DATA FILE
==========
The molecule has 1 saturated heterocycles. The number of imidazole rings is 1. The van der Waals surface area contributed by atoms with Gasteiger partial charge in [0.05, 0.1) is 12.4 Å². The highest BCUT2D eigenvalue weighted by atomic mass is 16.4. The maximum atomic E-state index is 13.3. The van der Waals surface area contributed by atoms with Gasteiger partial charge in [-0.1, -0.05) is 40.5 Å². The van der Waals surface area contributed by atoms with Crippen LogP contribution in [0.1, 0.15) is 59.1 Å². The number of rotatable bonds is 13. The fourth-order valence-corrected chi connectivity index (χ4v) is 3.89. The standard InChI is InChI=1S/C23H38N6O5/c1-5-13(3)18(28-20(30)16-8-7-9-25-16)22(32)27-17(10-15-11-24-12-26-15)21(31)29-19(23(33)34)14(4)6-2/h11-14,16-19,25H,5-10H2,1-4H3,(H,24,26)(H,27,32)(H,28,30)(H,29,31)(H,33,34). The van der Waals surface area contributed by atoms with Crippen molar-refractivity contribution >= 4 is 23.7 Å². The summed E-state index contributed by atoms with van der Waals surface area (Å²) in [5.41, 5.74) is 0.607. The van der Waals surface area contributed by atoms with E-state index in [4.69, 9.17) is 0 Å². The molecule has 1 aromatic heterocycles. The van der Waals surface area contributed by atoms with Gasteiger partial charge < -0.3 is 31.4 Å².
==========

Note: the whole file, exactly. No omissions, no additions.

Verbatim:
The molecule has 1 saturated heterocycles. The number of imidazole rings is 1. The van der Waals surface area contributed by atoms with Gasteiger partial charge in [0.05, 0.1) is 12.4 Å². The highest BCUT2D eigenvalue weighted by atomic mass is 16.4. The maximum atomic E-state index is 13.3. The van der Waals surface area contributed by atoms with Gasteiger partial charge in [-0.1, -0.05) is 40.5 Å². The van der Waals surface area contributed by atoms with Crippen LogP contribution in [0.1, 0.15) is 59.1 Å². The number of rotatable bonds is 13. The fourth-order valence-corrected chi connectivity index (χ4v) is 3.89. The standard InChI is InChI=1S/C23H38N6O5/c1-5-13(3)18(28-20(30)16-8-7-9-25-16)22(32)27-17(10-15-11-24-12-26-15)21(31)29-19(23(33)34)14(4)6-2/h11-14,16-19,25H,5-10H2,1-4H3,(H,24,26)(H,27,32)(H,28,30)(H,29,31)(H,33,34). The van der Waals surface area contributed by atoms with Crippen molar-refractivity contribution >= 4 is 23.7 Å². The summed E-state index contributed by atoms with van der Waals surface area (Å²) in [5.41, 5.74) is 0.607. The van der Waals surface area contributed by atoms with E-state index in [4.69, 9.17) is 0 Å². The molecule has 1 aromatic heterocycles. The van der Waals surface area contributed by atoms with Gasteiger partial charge < -0.3 is 31.4 Å².